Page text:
One of the best ways to enjoy travelling is by taking it slow. Weekend breaks and quick holidays are often all we can commit to between work and responsibilities. However, sometimes there is a chance to take a longer holiday, a sabbatical or a break between jobs. It's the perfect opportunity for slow travel. It's an opportunity to delve in the history and culture of a country without worrying about having to cram everything into a few days.
What's Special About Slow Travel?
On quick holidays it can feel like there's limited time, so everything has to be stuffed in from famous sights to museums. It can also end up being expensive since most people end up eating out for every meal and trying to pay for every excursion.
Slow travel means you have time to space things out. So you can dedicate a whole day or more to museums or enjoy leisurely walks exploring your surroundings. More time equals more opportunity to understand your surroundings and create unique experiences.
Go With The Flow
Creating a checklist or an itinerary for your holidays is efficient but, it can feel like a mission to see and do as much as possible. Slow travel gives you the space to wake up each day and make it up as you go along. It means that you can adapt your plans to your mood. If you feel like going skydiving, you can do it, or if you feel like simply lounging by the pool, you can do that too.
Slow Travel While Solo Travelling
Solo travelling and slow travel walk hand in hand. It's the perfect combination which allows you to travel freely without any conditions. You get to spend as long as you want in each place and travel at your own pace while enjoying the activities you want to do. You'll also get to make new friends since spending longer in a place usually means that you can meet new people and invest in conversation without feeling like it's pointless because you have to leave.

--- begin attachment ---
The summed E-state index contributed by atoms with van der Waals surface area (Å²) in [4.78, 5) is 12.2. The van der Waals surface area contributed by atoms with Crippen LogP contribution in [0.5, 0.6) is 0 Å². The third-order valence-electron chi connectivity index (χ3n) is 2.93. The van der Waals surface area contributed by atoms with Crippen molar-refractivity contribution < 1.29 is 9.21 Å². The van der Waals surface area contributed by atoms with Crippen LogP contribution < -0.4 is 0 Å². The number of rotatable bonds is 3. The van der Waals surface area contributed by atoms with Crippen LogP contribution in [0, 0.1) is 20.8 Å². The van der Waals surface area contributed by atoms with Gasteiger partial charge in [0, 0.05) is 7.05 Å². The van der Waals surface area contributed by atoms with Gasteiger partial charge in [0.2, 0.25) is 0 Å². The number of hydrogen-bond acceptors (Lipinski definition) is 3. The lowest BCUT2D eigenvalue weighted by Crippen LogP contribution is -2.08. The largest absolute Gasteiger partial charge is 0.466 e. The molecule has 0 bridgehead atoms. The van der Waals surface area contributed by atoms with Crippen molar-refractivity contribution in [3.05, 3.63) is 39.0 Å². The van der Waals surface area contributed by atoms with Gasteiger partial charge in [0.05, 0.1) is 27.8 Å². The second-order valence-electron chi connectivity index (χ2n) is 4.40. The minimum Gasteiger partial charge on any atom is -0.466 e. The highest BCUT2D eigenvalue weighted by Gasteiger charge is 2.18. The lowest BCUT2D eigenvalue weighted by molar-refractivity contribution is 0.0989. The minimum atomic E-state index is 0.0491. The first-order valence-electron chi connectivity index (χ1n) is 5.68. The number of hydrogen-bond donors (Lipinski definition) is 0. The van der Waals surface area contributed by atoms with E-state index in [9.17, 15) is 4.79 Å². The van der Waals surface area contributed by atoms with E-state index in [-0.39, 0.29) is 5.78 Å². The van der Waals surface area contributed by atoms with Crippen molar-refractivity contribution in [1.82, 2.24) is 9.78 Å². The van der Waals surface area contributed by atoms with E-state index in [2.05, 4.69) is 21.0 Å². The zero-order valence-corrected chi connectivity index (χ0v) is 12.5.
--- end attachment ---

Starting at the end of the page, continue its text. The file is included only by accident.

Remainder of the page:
Learn Something New
Travelling slower means you can take classes from language to cooking. You get to have conversations with local people and try to gain a deeper understanding of the surrounding culture. That's the difference between a whistle-stop journey there aren't many possibilities for immersion.
It's More Eco-friendly And Affordable
Taking trains, buses and coaches instead of flying means you can stare out the window and see the landscape change. Overland travel can reduce your carbon footprint since planes are bigger contributors of global C02. The best part about travelling overland is you never know you you will meet. Sitting on a coach for 18 hours might sound tedious but, you could find yourself having a fascinating conversation with the person next to you.
Plane tickets can be pricey, even when it's only to the neighbouring country. For example, when travelling around South America, you will find that a flight from Chile to Argentina can cost hundreds of dollars even though they share a land border that is thousands of kilometres long. Taking a bus can sometimes be a tenth of the cost which means you get to see more on a budget.
Some Great Destinations For Slow Travelling
The truth is you can travel slow around any country or continent, you could even spend weeks travelling around your own country. Below are some places that have good train networks, bus routes and incredible landscapes.
-Sri Lanka is quite easy to travel around as a solo traveller and you can gaze at the tea plantations while taking some of the famous train routes from Kandy to Ella
-Australia is such a vast country which has a lot to take in from witnessing Indigenous culture and art and natural spectacles such as the Great Barrier Reef and beaches along the coastline.
-Mexico is perfect for slow travel since you can start in Mexico City and work down to Oaxaca which is known for its tasty food. Make stops along the way to the world-renowned beaches in the East such as Tulum.
-South Africa can be travelled by coach. From huge cities such as Durban and Johannesburg to wine country and nature reserves, it's a country you can really take your time in.
Slow travel is the difference between seeing and experiencing. Instead of quick photo ops, it gives you a chance to live in the moment and make the kind of memories that you'll want to tell stories about years later.